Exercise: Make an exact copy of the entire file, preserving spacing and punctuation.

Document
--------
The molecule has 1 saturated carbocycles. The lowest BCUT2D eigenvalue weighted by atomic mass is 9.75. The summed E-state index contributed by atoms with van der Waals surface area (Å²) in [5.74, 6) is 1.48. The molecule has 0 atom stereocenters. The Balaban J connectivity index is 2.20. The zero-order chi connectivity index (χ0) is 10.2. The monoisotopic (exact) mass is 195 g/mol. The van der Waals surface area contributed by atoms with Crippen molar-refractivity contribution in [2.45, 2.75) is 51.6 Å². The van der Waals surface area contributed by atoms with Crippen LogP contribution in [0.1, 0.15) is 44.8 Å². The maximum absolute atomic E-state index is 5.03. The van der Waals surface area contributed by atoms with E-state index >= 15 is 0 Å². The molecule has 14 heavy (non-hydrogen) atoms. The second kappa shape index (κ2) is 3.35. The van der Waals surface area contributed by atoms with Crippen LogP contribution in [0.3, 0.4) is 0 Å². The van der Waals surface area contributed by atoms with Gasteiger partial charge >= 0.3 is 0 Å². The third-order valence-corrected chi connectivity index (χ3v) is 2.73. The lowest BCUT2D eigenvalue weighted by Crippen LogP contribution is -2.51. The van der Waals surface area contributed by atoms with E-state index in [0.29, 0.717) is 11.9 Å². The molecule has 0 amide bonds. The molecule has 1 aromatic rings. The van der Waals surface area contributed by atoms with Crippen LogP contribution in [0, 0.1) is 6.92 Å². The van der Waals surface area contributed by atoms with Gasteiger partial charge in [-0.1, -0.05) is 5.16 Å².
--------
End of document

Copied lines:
The molecule has 1 saturated carbocycles. The lowest BCUT2D eigenvalue weighted by atomic mass is 9.75. The summed E-state index contributed by atoms with van der Waals surface area (Å²) in [5.74, 6) is 1.48. The molecule has 0 atom stereocenters. The Balaban J connectivity index is 2.20. The zero-order chi connectivity index (χ0) is 10.2. The monoisotopic (exact) mass is 195 g/mol. The van der Waals surface area contributed by atoms with Crippen molar-refractivity contribution in [2.45, 2.75) is 51.6 Å². The van der Waals surface area contributed by atoms with Crippen LogP contribution in [0.1, 0.15) is 44.8 Å². The maximum absolute atomic E-state index is 5.03. The van der Waals surface area contributed by atoms with E-state index >= 15 is 0 Å². The molecule has 14 heavy (non-hydrogen) atoms. The second kappa shape index (κ2) is 3.35. The van der Waals surface area contributed by atoms with Crippen LogP contribution in [0.3, 0.4) is 0 Å². The van der Waals surface area contributed by atoms with Gasteiger partial charge >= 0.3 is 0 Å². The third-order valence-corrected chi connectivity index (χ3v) is 2.73. The lowest BCUT2D eigenvalue weighted by Crippen LogP contribution is -2.51. The van der Waals surface area contributed by atoms with E-state index in [0.29, 0.717) is 11.9 Å². The molecule has 0 amide bonds. The molecule has 1 aromatic rings. The van der Waals surface area contributed by atoms with Crippen LogP contribution in [0, 0.1) is 6.92 Å². The van der Waals surface area contributed by atoms with Gasteiger partial charge in [-0.1, -0.05) is 5.16 Å².